Hoyer Floor Statement on President’s Budget Proposal: The Great Pretender

WASHINGTON, DC- House Democratic Whip Steny H. Hoyer (MD) made the following statement on the House Floor today regarding President Bush’s budget proposal (as prepared for delivery).  The statement may also be viewed on the home page of the Office of the Democratic Whip Website under Floor Feature – Spotlight on Hot Issues section:

“Mr. Speaker, when George W. Bush took office, he inherited the longest peacetime expansion of the American economy in history. He inherited four consecutive years of the budget surpluses-the first time that had happened in 80 years. And he inherited a projected 10-year budget surplus of $5.6 trillion.  In March 2001, President Bush boldly promised the American people (and I quote): ‘We can proceed with tax relief without fear of budget deficits, even if the economy softens.  Projections for the surplus in my budget are cautious and conservative.’

“Well, Mr. Speaker, it should now be clear to the American people that the originator of the term ‘Fuzzy Math’ has become its foremost practitioner. Any doubt about that was erased yesterday with the submission of the President’s fiscal 2005 budget – a budget that threatens to plunge into an economic abyss for years to come.

“The President’s failed economic policies are the equivalent of fiscal child abuse because they would force our children to pay our bills for decades. His budget projects a record deficit this year of $521 billion – this, on the heels of last year’s deficit of $375 billion. And next year, the administration projects a deficit of $364 billion – but even that figure ignores reality. It fails to include the costs of additional military operations in Iraq and Afghanistan. The director of the Office of Management and Budget revealed yesterday that the Administration may ask for another $50 billion for our war efforts.

“It fails to provide a long-term solution for the working-class tax time bomb – the alternative minimum tax. And it fails to include the costs of initiatives such as the Administration’s ill-conceived Social Security privatization plan. The fact is the President has no plan to dig our nation out of the fiscal mess that his policies have created. He pretends that he will halve the deficit by 2009, but almost all the deficit reduction in his budget is attributable to growth in the social security trust fund. I ask my Republican colleagues: where have you hidden the Social Security lockbox?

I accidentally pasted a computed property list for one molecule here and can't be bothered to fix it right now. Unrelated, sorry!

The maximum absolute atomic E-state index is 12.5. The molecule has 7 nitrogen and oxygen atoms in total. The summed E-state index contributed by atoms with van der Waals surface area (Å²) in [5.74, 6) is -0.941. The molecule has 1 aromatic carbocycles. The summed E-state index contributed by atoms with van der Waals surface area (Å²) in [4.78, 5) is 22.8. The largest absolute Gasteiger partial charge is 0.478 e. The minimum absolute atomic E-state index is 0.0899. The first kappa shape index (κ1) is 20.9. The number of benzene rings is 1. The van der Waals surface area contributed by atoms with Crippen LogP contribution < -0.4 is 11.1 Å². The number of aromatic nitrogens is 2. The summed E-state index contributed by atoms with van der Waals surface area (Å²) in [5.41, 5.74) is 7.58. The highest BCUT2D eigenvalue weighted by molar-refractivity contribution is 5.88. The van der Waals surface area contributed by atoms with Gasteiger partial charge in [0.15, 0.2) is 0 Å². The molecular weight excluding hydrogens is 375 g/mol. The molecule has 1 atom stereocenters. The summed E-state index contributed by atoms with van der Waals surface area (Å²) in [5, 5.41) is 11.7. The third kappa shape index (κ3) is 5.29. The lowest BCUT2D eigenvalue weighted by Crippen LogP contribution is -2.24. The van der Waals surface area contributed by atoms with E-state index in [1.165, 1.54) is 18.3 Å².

“Furthermore, the President pretends that reining in non-defense discretionary spending will return the budget to balance. The ‘No Child Left Behind Act’ is still under-funded by $9.4 billion. The President would slash funding for the environment and for construction on our nation’s highways. His budget even cuts funding for veterans medical care, and the assistance to Firefighters Grant Program.

“My good friend, the chairman of the Appropriations Committee (Mr. Young), has recognized the fallacy of trying to balance the budget by cutting discretionary spending. Yesterday, Chairman Young said (and I quote):

‘No one should expect significant deficit reduction as a result of austere non-defense discretionary spending limits. The numbers simply do not add up. Non-defense discretionary represents less than one-fifth of the federal budget and freezing this spending reduces the deficit by a marginal amount’.

“But never fear, while the President proposes draconian and unrealistic spending cuts, he continues to demand that the tax cuts of 2001 and 2003 be made permanent at a cost of $1 trillion over 10 years. And here’s the kicker: he refuses to offer any explanation of how he plans to pay for them. Even some of our Republican friends are starting to flinch at the Administration’s fiscal recklessness. On Friday, former Majority Leader Dick Armey was quoted in the Wall Street Journal as saying (and I quote):

‘I’m sitting here, and I’m upset about the deficit, and I’m upset about spending. There’s no way I can pin that on the Democrats. Republicans own the town now.’

“I implore my colleagues to reject the President’s budget out of hand, and to face the fiscal train wreck bearing down on the American people with honesty and candor. When it comes to masquerading as a fiscal conservative, the President deserves an Academy Award. We do not have the luxury of pretending any longer that his failed policies are working.”

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